Tuesday, May 22 2007
Third album from the Portland post-punk trio puts serrated edges and lattice-like complexity onto jittery pop songs.
Michigan garage band the Hard Lessons discover that sometimes it pays to acknowledge your heroes.
If you're buying music at the same time as you buy your coffee, you deserve what you get.
The American Plague breaks out again with their sophomore effort, blending various genres of rock to create a unique sound and an impressive disc that clocks in at little over a half an hour and packs some seriously infectious tunes.
Artcore punk comes up from the Portland underground with a new sound made by worms.
Monday, May 21 2007
Mixing Sigur Rós' dramatic scope with Brian Wilson's summery melodies, Miracle Fortress' debut is a thing of rare beauty.
With all they’ve got going for them, who wouldn’t want to kick it with The Shake?
Pleasant’s not an inapt word for this one, which does give some indication of how prettily and maybe even exquisitely Lorber can play piano,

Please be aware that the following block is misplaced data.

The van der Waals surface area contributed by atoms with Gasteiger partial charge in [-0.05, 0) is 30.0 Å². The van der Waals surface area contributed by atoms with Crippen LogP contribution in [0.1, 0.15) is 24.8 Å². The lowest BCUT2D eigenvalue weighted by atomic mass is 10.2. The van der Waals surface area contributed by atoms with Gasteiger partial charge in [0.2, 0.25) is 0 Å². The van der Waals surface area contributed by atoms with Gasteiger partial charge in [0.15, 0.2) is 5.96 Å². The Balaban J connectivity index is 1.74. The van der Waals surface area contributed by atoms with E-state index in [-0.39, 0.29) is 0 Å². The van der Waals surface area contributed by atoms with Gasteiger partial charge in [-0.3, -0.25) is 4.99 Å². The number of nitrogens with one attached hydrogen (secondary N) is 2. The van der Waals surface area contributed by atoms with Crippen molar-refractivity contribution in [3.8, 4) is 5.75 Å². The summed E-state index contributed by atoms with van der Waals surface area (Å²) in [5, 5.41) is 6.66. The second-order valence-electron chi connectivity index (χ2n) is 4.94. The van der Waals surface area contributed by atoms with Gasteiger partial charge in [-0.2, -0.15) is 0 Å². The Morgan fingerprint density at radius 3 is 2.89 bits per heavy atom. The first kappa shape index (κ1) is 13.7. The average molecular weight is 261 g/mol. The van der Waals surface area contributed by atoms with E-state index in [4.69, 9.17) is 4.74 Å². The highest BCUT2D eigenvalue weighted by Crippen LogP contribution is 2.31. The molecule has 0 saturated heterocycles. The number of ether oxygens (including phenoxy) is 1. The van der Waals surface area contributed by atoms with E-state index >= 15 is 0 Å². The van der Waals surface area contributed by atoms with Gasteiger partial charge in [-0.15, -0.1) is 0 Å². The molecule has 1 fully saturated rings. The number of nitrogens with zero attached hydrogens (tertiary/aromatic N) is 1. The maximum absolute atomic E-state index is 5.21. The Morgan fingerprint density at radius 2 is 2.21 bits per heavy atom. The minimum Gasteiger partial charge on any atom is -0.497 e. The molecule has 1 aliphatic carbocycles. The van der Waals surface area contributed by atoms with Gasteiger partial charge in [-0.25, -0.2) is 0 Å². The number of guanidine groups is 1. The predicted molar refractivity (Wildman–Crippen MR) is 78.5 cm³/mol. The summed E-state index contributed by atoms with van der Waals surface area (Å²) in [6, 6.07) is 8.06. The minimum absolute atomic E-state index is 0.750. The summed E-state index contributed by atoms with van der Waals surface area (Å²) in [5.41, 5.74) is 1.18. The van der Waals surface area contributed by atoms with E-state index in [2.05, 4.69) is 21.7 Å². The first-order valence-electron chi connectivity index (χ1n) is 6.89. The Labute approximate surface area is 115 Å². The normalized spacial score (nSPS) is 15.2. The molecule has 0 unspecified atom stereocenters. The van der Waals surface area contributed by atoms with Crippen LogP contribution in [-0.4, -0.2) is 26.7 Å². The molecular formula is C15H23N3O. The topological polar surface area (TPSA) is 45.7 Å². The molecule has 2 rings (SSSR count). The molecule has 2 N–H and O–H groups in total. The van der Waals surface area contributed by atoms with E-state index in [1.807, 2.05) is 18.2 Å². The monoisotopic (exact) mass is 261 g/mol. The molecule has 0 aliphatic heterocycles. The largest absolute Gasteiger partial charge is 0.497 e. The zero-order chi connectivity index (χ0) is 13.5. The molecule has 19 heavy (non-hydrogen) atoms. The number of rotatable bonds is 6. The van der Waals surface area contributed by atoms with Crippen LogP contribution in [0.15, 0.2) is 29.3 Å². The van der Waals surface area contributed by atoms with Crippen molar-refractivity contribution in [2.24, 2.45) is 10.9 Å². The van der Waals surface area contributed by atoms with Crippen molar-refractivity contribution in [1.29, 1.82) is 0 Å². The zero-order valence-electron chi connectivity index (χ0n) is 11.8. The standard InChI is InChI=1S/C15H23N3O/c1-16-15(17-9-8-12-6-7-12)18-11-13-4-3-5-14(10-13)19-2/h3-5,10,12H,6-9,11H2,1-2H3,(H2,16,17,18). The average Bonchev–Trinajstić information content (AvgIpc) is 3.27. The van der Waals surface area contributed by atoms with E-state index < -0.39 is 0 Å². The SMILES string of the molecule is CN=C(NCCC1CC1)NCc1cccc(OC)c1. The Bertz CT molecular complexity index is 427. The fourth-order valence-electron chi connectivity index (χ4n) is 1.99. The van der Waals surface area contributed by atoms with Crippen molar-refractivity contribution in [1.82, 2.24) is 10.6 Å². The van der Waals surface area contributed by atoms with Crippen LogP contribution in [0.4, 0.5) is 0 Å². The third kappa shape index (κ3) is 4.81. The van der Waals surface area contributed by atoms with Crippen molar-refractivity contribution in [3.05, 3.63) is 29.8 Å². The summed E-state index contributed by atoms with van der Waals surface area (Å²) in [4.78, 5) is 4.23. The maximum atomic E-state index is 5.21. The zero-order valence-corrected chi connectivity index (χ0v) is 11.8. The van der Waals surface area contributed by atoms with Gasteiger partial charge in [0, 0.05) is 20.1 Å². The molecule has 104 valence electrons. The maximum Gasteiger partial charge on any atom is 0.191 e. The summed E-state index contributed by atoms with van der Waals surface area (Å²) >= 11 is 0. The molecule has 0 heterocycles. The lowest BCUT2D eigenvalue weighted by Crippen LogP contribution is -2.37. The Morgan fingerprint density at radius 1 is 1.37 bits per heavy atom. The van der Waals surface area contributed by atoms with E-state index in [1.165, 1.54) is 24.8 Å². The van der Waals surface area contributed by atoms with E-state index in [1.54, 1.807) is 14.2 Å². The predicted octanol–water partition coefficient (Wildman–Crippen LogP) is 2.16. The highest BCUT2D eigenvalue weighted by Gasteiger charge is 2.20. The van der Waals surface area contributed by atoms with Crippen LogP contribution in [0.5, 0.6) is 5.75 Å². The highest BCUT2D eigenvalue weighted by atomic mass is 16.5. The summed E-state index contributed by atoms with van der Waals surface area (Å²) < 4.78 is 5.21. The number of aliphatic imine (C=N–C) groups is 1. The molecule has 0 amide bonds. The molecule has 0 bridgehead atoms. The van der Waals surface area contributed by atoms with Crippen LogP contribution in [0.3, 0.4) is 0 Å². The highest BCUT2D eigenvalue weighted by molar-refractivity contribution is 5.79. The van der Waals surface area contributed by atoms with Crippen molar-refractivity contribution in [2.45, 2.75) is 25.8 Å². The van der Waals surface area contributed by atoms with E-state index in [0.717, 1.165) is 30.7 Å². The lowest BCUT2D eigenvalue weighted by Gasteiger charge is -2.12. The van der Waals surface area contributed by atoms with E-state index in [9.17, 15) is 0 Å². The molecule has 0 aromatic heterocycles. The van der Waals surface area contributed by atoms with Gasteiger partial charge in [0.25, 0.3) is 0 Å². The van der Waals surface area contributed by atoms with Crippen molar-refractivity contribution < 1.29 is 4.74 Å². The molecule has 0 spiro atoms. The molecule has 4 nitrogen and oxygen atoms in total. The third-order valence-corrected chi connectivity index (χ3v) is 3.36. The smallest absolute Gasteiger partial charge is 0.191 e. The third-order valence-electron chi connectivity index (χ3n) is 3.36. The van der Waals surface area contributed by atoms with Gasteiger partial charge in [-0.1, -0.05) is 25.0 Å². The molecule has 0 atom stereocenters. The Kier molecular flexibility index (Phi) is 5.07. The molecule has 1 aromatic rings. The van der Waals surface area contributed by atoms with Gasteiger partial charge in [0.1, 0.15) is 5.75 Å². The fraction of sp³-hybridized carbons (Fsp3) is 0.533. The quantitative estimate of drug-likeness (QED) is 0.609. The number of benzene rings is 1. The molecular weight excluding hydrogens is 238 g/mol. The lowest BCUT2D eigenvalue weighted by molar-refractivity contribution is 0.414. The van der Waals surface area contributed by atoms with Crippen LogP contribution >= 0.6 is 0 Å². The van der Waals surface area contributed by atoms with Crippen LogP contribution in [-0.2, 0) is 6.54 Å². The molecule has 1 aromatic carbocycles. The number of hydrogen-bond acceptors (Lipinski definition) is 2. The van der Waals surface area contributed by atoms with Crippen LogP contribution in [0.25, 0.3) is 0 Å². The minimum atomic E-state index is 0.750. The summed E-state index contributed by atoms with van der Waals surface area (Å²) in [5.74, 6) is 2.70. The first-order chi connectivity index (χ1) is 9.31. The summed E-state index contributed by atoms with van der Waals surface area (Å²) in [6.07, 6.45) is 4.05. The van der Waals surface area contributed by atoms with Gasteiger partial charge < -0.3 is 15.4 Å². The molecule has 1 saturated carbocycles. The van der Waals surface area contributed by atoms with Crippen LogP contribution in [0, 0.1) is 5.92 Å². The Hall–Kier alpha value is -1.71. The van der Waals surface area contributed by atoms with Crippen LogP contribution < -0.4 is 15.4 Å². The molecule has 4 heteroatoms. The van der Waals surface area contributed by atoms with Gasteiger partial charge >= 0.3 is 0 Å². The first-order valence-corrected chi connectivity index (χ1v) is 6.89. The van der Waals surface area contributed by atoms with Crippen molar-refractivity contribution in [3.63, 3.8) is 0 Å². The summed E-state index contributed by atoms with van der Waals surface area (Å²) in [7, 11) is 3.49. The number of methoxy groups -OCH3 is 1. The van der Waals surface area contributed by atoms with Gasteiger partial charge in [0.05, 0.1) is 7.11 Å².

Average mix album of funkified disco from the LA duo
This guitarist and laptopper's download-only EP sounds dated and dippy.
Sunday, May 20 2007
Which sounds more titillating -- politics or a lap dance? Well, I'd normally go with "lap dance" but, in this case, I'll take politics all day long.
The Roadside Graves's third album proves that you don't have to come from deep in the pines to play gut-wrenching folk 'n' country.
Three saxophones, flute, oboe, trumpet, and trombone blur into one terrifying mass during the piece's most gratifying moments.
The band blends jazz, Balkan brass, pop, and some Latin touches for an interesting if odd result.
Country newcomer Robin English seems to fall in line with other female roots-oriented musicians like Patty Griffin. But there is also a slickness to some
Thursday, May 17 2007
Music for a trip from Carolina to Texas and back again. Play this CD 32 times straight and say, "There's no place like Tree Hill…There's no place like Tree Hill…"
If today was the end, you could do worse to listen to this compilation.
Most music—even the most liberated improv—relies on signposts, points of reference by which the listener can navigate their way through the sound and
Two Cow Garage unfortunately remains a mostly one-trick pony in their energetic but mostly monotonous third album.
Sunny California pop, say hello to catchy Midwestern rock! This trio from Minneapolis has ample chops and a knack for creating shimmering pop songs that